Science Fiction & Fantasy

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Science Fiction Podcasts

Science Fiction

An Inflexible Truth

As the commuter jet descended toward the ruins of Las Vegas, Roland Zhang craned his neck at the window, watching the skeleton towers grow nearer. Billowing clouds of dust clogged the air, and wind-blown dunes partially buried the filthy, abandoned buildings. He’d viewed footage from the far corners of the Earth, every remote hellhole imaginable, but this was the first time he’d ever seen the real deal in person. He tugged at his collar, sweating in spite of the air conditioning.

Science Fiction

Tongue

Namaste, helloji, please to come in. First time visit, so nice you came. Thank you for removing gravity shoes. Please be comfortable, no formality. It is like your home only. What for I can get you? Mineral tea? Carbon Filter coffee? Gel Cola? If it is not in our supply ration, we can send Senthil to fetch from company concessionary on main asteroid. Senthil is our homebot, see, he is understanding our language fully now. Beginning time he was little confuse. Now he is fully understand.

Science Fiction

Mix Tapes From Dead Boys

The derelict hangs in Neptune’s blue orbit, a chip of shadowy flint from a distance. Up close, it’s old and rusting, myriad old systems cobbled together, and Hadley swallows her nervous and exhilarated heart a dozen times as she latches the pod to its belly, makes a hard seal at the airlock, and geckos her team inside. The exterior of their spatulae suits—hands and knees and hips—permits them freedom of movement even in zero gee. Especially in zero gee. She glances back at their pod once.

Science Fiction

The Law of Conservation of Data

“Slots Palace,” says Suze. You all stare at her. Staring at her is worth doing. She’s moved into a new bod since coming here, and the change has been a big improvement. There wasn’t exactly anything wrong with the one she initially adopted for the pentagon’s pre-consensuality union, but she became dissatisfied with it and the dissatisfaction affected the rest of you—especially Kagura, who said it reminded him in all the wrong ways of a past consensual of his who turned out badly.

Science Fiction

Love Engine Optimization

I rooted her system on the first day. It was the only way to be sure. Sure that she’d love me. Step by matching step, I walk her under the boughs of great elms in Prospect Park, while the slanting sun passes through the tangled mesh of leaves to dapple her smiling face. When her heart rate spikes, I know she’s excited. When it slows, she’s bored.

Science Fiction

The Heart’s Filthy Lesson

The sun burned through the clouds around noon on the long Cytherean day, and Dharthi happened to be awake and in a position to see it. She was alone in the highlands of Ishtar Terra on a research trip, five sleeps out from Butler base camp, and—despite the nagging desire to keep traveling—had decided to take a rest break for an hour or two. Noon at this latitude was close enough to the one hundredth solar dieiversary of her birth that she’d broken out her little hoard of shelf-stable cake to celebrate.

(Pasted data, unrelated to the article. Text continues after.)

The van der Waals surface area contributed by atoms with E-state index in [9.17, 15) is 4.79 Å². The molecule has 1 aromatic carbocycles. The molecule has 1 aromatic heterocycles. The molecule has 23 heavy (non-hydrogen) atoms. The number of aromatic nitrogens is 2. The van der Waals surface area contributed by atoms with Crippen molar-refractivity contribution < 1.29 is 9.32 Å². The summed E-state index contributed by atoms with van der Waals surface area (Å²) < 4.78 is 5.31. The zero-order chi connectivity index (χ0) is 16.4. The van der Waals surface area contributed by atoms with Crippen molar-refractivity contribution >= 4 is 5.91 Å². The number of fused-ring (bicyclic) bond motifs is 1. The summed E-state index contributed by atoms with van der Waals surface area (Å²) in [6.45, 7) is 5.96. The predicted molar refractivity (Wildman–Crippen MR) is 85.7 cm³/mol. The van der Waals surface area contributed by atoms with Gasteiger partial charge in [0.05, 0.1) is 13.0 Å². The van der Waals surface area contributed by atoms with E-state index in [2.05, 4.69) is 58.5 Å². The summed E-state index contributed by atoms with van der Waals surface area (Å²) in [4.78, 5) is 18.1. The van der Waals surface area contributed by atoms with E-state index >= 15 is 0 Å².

Science Fiction

Marcel Proust, Incorporated

It’s 12:15, and Monica West is late for our lunch. We’re meeting at a trendy Greenwich Village bistro, one of the few to survive the depression that bankrupted the City, and so many of its residents, nearly two decades ago. There are few reminders of those trying times here now. The place is packed with the young power elite, the air thick with talk of mergers and screenplays and spring designer collections. I order a glass of Cabernet and wait.

Science Fiction

The Heart’s Cartography

Jade was the sort of backwoods girl who had a map of the countryside tattooed on her heart, and she could feel it in her bones when the pieces of her world shifted. So when the new family moved into the house across the road that late summer, she felt ripples of wrongness radiating out from them and their too-bright clothes, their bizarrely old-fashioned wood-paneled station wagon, and their rolling words.

Science Fiction

This Is for You

There was one girl I really liked in school when I returned to Earth, but it took me three months to say hello. I wasn’t good with human beings. We’d just gotten back from Pitipek (a red-dwarf star system “just left” of Tau Ceti, as the joke goes). My father had been stationed there for two years with the TU’s Planetary Safety Agency, and living with the slow, enigmatic, bipedal Pitipeki—especially in one of their villages, and under those endless clouds—tends to make you lose your people skills.

Science Fiction

Seven Permutations of My Daughter

I’ve sought a world with a higher-than-average ratio of sunny days and a pharmaceutical industry that developed a decade before my own. Sun, of course, improves mental health. And a more developed pharmaceutical industry implies a more liberal outlook towards chemical intervention, a more specific range of treatment plans. It isn’t easy to write equations for these variables.